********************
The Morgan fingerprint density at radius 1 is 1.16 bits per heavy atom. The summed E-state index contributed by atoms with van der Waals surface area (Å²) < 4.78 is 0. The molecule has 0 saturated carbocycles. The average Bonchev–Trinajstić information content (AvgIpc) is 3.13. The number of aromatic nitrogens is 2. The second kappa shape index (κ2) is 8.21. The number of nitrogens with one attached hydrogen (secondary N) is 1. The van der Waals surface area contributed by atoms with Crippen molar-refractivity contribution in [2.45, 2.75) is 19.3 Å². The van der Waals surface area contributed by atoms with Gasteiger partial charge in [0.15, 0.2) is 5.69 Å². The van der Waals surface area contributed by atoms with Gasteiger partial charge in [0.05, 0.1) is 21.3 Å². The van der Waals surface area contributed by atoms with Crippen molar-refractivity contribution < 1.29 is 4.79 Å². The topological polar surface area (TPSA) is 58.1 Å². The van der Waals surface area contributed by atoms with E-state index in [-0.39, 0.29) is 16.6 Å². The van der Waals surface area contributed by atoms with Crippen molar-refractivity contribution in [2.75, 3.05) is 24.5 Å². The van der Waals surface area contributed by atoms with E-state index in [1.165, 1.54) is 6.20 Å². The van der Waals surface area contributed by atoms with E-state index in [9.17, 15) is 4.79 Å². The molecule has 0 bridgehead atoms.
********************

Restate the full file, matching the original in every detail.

The Morgan fingerprint density at radius 1 is 1.16 bits per heavy atom. The summed E-state index contributed by atoms with van der Waals surface area (Å²) < 4.78 is 0. The molecule has 0 saturated carbocycles. The average Bonchev–Trinajstić information content (AvgIpc) is 3.13. The number of aromatic nitrogens is 2. The second kappa shape index (κ2) is 8.21. The number of nitrogens with one attached hydrogen (secondary N) is 1. The van der Waals surface area contributed by atoms with Crippen molar-refractivity contribution in [2.45, 2.75) is 19.3 Å². The van der Waals surface area contributed by atoms with Gasteiger partial charge in [0.15, 0.2) is 5.69 Å². The van der Waals surface area contributed by atoms with Gasteiger partial charge in [0.05, 0.1) is 21.3 Å². The van der Waals surface area contributed by atoms with Crippen molar-refractivity contribution < 1.29 is 4.79 Å². The topological polar surface area (TPSA) is 58.1 Å². The van der Waals surface area contributed by atoms with E-state index in [-0.39, 0.29) is 16.6 Å². The van der Waals surface area contributed by atoms with Crippen molar-refractivity contribution in [2.75, 3.05) is 24.5 Å². The van der Waals surface area contributed by atoms with E-state index in [1.165, 1.54) is 6.20 Å². The van der Waals surface area contributed by atoms with E-state index in [9.17, 15) is 4.79 Å². The molecule has 0 bridgehead atoms.